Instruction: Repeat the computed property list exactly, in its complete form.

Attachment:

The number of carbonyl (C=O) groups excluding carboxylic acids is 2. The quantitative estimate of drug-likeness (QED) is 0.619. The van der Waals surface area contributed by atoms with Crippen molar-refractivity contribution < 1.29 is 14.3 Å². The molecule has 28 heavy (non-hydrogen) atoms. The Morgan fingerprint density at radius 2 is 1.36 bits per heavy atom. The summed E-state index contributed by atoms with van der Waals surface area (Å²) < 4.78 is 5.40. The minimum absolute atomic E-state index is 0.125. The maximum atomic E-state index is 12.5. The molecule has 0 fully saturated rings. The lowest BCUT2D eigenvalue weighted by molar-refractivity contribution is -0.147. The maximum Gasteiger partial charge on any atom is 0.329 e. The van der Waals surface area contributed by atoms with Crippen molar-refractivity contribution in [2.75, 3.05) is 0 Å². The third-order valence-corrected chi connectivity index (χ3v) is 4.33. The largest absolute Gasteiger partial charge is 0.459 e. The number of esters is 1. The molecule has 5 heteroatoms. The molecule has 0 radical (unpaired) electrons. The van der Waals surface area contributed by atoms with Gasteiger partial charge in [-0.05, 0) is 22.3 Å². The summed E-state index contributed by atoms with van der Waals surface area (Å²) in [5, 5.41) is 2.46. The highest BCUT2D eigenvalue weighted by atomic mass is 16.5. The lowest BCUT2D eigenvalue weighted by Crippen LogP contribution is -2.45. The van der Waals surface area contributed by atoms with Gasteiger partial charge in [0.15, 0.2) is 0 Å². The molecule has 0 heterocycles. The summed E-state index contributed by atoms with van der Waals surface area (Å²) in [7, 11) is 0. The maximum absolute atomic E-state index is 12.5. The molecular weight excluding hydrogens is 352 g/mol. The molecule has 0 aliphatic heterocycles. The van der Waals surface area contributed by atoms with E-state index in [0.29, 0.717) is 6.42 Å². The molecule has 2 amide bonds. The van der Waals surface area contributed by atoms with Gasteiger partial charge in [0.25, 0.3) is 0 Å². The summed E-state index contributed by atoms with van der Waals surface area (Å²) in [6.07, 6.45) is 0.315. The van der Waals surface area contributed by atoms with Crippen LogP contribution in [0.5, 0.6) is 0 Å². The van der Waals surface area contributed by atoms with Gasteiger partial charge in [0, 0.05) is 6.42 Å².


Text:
The number of carbonyl (C=O) groups excluding carboxylic acids is 2. The quantitative estimate of drug-likeness (QED) is 0.619. The van der Waals surface area contributed by atoms with Crippen molar-refractivity contribution < 1.29 is 14.3 Å². The molecule has 28 heavy (non-hydrogen) atoms. The Morgan fingerprint density at radius 2 is 1.36 bits per heavy atom. The summed E-state index contributed by atoms with van der Waals surface area (Å²) < 4.78 is 5.40. The minimum absolute atomic E-state index is 0.125. The maximum atomic E-state index is 12.5. The molecule has 0 fully saturated rings. The lowest BCUT2D eigenvalue weighted by molar-refractivity contribution is -0.147. The maximum Gasteiger partial charge on any atom is 0.329 e. The van der Waals surface area contributed by atoms with Crippen molar-refractivity contribution in [2.75, 3.05) is 0 Å². The third-order valence-corrected chi connectivity index (χ3v) is 4.33. The largest absolute Gasteiger partial charge is 0.459 e. The number of esters is 1. The molecule has 5 heteroatoms. The molecule has 0 radical (unpaired) electrons. The van der Waals surface area contributed by atoms with Gasteiger partial charge in [-0.05, 0) is 22.3 Å². The summed E-state index contributed by atoms with van der Waals surface area (Å²) in [5, 5.41) is 2.46. The highest BCUT2D eigenvalue weighted by atomic mass is 16.5. The lowest BCUT2D eigenvalue weighted by Crippen LogP contribution is -2.45. The van der Waals surface area contributed by atoms with Gasteiger partial charge in [0.15, 0.2) is 0 Å². The molecule has 0 heterocycles. The summed E-state index contributed by atoms with van der Waals surface area (Å²) in [7, 11) is 0. The maximum absolute atomic E-state index is 12.5. The molecular weight excluding hydrogens is 352 g/mol. The molecule has 0 aliphatic heterocycles. The van der Waals surface area contributed by atoms with E-state index in [0.29, 0.717) is 6.42 Å². The molecule has 2 amide bonds. The van der Waals surface area contributed by atoms with Gasteiger partial charge in [0.25, 0.3) is 0 Å². The summed E-state index contributed by atoms with van der Waals surface area (Å²) in [6.07, 6.45) is 0.315. The van der Waals surface area contributed by atoms with Crippen LogP contribution in [0.5, 0.6) is 0 Å². The van der Waals surface area contributed by atoms with Gasteiger partial charge in [0, 0.05) is 6.42 Å².